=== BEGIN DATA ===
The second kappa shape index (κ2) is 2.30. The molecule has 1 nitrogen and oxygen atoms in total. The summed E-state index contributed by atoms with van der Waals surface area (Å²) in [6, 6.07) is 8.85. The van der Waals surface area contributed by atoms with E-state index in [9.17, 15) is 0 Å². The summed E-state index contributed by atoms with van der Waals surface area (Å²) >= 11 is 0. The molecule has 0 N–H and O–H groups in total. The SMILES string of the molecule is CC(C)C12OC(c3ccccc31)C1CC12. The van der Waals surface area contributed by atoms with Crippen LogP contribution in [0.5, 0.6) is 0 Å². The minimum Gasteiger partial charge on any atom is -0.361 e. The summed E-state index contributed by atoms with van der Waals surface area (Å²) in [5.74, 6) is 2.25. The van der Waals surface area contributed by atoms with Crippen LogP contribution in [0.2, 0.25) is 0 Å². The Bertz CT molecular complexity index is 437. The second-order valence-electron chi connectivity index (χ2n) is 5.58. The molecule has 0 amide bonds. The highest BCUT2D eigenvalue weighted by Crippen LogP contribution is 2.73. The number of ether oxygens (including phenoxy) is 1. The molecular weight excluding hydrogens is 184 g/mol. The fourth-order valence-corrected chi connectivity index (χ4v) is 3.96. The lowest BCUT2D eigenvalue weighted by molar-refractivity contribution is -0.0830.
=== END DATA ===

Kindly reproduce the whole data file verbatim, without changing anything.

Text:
The second kappa shape index (κ2) is 2.30. The molecule has 1 nitrogen and oxygen atoms in total. The summed E-state index contributed by atoms with van der Waals surface area (Å²) in [6, 6.07) is 8.85. The van der Waals surface area contributed by atoms with E-state index in [9.17, 15) is 0 Å². The summed E-state index contributed by atoms with van der Waals surface area (Å²) >= 11 is 0. The molecule has 0 N–H and O–H groups in total. The SMILES string of the molecule is CC(C)C12OC(c3ccccc31)C1CC12. The van der Waals surface area contributed by atoms with Crippen LogP contribution in [0.5, 0.6) is 0 Å². The minimum Gasteiger partial charge on any atom is -0.361 e. The summed E-state index contributed by atoms with van der Waals surface area (Å²) in [5.74, 6) is 2.25. The van der Waals surface area contributed by atoms with Crippen LogP contribution in [0.2, 0.25) is 0 Å². The Bertz CT molecular complexity index is 437. The second-order valence-electron chi connectivity index (χ2n) is 5.58. The molecule has 0 amide bonds. The highest BCUT2D eigenvalue weighted by Crippen LogP contribution is 2.73. The number of ether oxygens (including phenoxy) is 1. The molecular weight excluding hydrogens is 184 g/mol. The fourth-order valence-corrected chi connectivity index (χ4v) is 3.96. The lowest BCUT2D eigenvalue weighted by molar-refractivity contribution is -0.0830.